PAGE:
Tag Archives: preachin

Building Roads

7 Jan

dsc_0238A couple weeks ago our family was playing the board game Catan. In it the players build roads, towns, and cities to get enough points to win.

I had drawn a card to build some road, and I said “I’ve got road to build but I don’t know where I want to go.”

In the context of the game, I was needing to figure out what my next strategic move was to best my opponents. But that phrase stuck with me.

All this road and I don’t know where I want to go. Kinda sounds like a country song.

But there is some hardcore truth in there too. Often I hear in spiritual circles to follow God, spirit, guidance etc. Yes, do that. But what happens when that becomes an excuse to not make any choices? When that becomes the reason we don’t set down our piece of road and commit, at least for the length of that piece of road?

Just at the beginning of the year we have a whole bunch of year in front of us. Maybe we know where we want to go, but maybe we only kinda sorta know. Maybe we are drifting in the sea of unknowing.

But just like me deciding where to put my road, a decision has to be made (or the folks you’re playing with start to get annoyed).

I think too often folks get caught up in the potential permanence of getting stuck in a decision, and that it will be the final answer for ever and ever so they stay put and stagnant, which is just another way to be stuck. But just like me deciding where to put my roads, there is more than one way to figure out what to do.

I can’t count how many times I have talked to someone getting out of a relationship and their bafflement of tolerating a certain behavior. I always say, well even if you don’t know exactly what you do want, at least you know what you don’t want! The clarity of knowing what you don’t want is an excellent step in the right direction. Because when you know what you don’t want, you have narrowed the left over choices. Yay!

I firmly believe there is a time for rest and a time for action, taking time to get centered, clear, and confident is essential. But what if the grand revelation you’re waiting for to take a bold step isn’t a blinding light on the road to Tarsus, or an apple falling on your head. What if it’s your barista saying something off-hand that sparks an idea? What if it’s noticing there isn’t a solution on the market for a need you have? What if it’s remembering ‘I’ve always wanted to do _______’ from your list of dreams when you were 8 years old.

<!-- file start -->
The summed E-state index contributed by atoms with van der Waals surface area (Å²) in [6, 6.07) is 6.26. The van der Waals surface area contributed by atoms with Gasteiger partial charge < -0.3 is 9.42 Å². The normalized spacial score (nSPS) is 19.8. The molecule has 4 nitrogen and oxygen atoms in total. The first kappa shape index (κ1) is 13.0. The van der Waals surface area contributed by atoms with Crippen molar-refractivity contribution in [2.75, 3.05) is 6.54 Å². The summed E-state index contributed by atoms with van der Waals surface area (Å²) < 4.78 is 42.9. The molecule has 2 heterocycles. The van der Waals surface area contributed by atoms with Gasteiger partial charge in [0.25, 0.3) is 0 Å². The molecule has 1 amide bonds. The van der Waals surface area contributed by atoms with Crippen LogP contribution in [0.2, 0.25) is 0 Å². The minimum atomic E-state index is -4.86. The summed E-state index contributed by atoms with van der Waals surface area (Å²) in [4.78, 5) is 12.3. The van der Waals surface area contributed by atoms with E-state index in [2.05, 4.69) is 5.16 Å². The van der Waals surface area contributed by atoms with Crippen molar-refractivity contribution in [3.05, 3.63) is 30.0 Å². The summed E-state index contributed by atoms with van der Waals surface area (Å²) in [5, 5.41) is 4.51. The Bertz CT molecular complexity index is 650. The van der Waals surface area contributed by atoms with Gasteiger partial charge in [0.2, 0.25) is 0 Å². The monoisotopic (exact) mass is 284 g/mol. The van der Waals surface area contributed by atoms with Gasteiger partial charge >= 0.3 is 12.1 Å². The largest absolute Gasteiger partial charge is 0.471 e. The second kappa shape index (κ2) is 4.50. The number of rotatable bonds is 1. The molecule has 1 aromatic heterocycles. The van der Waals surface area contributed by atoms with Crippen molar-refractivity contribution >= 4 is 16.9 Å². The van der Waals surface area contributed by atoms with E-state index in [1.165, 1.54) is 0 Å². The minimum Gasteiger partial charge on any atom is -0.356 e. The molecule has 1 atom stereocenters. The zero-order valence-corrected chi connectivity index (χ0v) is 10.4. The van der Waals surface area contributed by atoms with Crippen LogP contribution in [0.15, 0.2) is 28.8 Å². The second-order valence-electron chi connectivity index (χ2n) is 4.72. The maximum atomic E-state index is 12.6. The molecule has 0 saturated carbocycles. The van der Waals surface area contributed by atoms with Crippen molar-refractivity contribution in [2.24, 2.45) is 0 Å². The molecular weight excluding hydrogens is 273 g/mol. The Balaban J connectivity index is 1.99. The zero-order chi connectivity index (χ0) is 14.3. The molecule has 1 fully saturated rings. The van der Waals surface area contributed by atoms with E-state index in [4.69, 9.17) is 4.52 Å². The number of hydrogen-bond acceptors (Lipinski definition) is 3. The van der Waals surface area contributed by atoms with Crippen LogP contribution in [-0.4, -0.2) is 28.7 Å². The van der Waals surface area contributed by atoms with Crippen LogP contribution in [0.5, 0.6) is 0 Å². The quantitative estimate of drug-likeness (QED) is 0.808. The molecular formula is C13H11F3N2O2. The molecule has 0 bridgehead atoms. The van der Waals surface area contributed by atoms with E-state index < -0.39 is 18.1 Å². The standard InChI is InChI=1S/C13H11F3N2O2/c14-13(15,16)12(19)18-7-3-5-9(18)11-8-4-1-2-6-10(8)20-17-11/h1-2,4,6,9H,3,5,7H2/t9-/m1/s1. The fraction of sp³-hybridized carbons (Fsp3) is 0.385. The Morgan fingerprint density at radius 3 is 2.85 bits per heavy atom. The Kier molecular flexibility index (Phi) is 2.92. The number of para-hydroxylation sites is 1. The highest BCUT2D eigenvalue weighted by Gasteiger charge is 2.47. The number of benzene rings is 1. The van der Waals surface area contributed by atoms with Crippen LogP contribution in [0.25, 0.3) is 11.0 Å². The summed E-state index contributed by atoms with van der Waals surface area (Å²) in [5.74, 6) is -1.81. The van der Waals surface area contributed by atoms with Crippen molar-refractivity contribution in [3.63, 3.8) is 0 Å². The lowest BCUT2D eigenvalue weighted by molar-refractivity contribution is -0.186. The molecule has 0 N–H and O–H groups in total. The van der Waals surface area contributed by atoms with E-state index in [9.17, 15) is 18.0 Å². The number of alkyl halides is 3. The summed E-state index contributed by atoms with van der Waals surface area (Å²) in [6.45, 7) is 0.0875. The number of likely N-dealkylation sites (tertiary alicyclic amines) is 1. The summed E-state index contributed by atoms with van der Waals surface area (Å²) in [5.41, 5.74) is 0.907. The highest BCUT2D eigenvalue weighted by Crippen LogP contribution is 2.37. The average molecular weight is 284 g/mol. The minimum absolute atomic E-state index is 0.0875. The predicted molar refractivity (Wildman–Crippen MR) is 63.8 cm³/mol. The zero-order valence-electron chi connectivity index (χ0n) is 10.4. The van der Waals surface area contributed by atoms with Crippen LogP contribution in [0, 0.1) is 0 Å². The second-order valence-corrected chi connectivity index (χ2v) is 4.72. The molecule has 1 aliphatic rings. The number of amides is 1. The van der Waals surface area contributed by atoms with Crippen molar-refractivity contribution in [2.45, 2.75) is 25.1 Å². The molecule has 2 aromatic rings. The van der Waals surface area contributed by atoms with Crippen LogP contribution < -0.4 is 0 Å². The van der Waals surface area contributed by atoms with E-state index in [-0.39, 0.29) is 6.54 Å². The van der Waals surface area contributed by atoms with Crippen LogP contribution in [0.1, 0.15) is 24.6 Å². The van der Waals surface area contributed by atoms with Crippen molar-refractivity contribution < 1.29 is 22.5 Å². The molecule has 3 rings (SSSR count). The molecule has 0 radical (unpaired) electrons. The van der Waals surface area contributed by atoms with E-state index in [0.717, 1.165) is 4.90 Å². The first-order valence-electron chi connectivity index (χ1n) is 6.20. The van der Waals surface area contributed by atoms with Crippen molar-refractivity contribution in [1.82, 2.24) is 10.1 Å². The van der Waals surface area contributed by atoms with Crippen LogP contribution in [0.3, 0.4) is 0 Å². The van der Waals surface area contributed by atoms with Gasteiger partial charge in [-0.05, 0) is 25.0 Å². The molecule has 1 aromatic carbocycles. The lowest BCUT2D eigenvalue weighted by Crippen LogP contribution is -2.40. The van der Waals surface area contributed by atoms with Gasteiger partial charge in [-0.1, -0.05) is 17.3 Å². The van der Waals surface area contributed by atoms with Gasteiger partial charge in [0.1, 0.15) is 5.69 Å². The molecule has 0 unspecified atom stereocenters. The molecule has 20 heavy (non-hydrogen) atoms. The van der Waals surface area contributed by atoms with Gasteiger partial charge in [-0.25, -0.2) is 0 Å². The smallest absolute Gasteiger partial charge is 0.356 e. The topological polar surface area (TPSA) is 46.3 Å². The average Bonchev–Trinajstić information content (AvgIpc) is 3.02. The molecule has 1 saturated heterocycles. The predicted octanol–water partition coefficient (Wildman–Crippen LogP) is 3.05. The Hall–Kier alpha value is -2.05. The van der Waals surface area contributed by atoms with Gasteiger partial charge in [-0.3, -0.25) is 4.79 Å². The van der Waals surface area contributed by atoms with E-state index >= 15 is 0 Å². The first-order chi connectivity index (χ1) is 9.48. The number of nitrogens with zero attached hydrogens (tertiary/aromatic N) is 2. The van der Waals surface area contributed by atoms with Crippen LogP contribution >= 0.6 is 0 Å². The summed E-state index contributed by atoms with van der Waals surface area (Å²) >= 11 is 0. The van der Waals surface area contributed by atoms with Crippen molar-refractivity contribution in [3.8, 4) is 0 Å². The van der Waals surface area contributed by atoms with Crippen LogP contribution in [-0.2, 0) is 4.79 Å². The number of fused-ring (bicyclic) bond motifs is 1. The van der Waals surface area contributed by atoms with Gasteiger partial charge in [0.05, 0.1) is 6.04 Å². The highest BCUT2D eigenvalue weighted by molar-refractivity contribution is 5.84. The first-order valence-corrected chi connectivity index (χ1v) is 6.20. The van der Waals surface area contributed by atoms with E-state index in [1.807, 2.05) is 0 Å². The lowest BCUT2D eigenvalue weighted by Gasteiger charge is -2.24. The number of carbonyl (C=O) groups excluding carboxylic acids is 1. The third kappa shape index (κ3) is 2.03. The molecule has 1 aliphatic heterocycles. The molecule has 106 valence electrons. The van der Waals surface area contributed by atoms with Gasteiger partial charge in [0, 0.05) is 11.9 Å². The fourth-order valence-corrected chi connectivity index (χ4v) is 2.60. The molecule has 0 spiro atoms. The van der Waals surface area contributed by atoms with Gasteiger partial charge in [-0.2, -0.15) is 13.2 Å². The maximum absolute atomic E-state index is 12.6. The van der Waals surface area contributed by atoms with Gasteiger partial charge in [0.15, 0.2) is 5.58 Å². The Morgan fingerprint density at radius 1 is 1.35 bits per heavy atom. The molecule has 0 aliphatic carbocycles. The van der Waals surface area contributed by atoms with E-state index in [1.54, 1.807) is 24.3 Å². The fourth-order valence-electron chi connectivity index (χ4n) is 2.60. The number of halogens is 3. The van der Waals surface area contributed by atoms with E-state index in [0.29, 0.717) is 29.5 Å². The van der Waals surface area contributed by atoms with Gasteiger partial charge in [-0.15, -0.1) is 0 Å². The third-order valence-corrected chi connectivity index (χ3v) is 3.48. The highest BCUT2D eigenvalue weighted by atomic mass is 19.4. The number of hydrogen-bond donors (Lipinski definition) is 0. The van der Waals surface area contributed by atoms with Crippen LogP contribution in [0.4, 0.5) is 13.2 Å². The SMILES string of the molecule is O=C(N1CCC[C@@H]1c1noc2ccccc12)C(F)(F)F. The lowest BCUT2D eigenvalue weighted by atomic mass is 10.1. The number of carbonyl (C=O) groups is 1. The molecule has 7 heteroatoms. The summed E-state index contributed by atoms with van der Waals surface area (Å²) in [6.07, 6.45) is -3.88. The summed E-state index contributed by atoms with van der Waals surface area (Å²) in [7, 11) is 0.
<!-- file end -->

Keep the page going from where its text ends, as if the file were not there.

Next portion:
Put down that road! Take the first step. That’s not saying that every idea will be THE idea, but it may get you to the crossroads you need to be at to see your real destination. Or it may take several more twists and turns to get on a road that make sense. And even when you do, it can still change. When I look at the various experiences, friendships, jobs, etc that have been a part of my life, in the moment they may not all seem to fit. But, when taken from the perspective of where I am now, I see how they all made me who I am now and gave me the skills I needed. By learning what was a ‘no’ I moved closer to what was a yes. Leaps of faith proved the power of following my calling. Relationship/friendship mistakes taught me how to be a better friend and partner. All those roads got me here. My dear friend Rev. Jennifer Holder said in a sermon many years ago, “I could have come no other way .”

That has stuck with me because it reminds me to have patience with thedsc_0243 silly choices I made in the past because they made me who I am. I don’t wait for the perfect moment, because the journey of the rest of my life starts now.

So I boldly lay down my road, sometimes I’ll be more pleased with the results than others, but I won’t sit here with a free roads card in my hand not deciding where to put them.

I got places to go.



29 Aug

The other day Ben and I were out for a walk at night and we went by a stream and I sighed and said, “sounds like home.” His reply, “it is home.” He’s right of course, we were less than a mile from where my teddy bear Frosty lives (which is as good a definition of home as any.)

I know some people who have lived in the same area a large portion of their lives, maybe in that case, it’s easy to say where home is.

I’ve lived here over 5 years. This is where my life is at this moment. It is home.

I lived in Chicago for 2.5 years and it was where I couldn’t wait to get back to when I was traveling.

I lived in Ellensburg for almost 2 years in college, it was my town and I loved it.

Then there was the 20ish years I lived somewhere in Kitsap County WA. This is where I grew up, where I had my first kiss and first heartbreak. Where I learned to drive and read and climb trees and ride a bike. Where each summer I’d hunt blackberries for my mom’s cobbler and jam. Where I stayed up all night talking on the phone to my BFF Zeb and broke my arm at tap dance class. Where I hosted my first NGU event and celebrated Halloween at the church Boo Bash every year.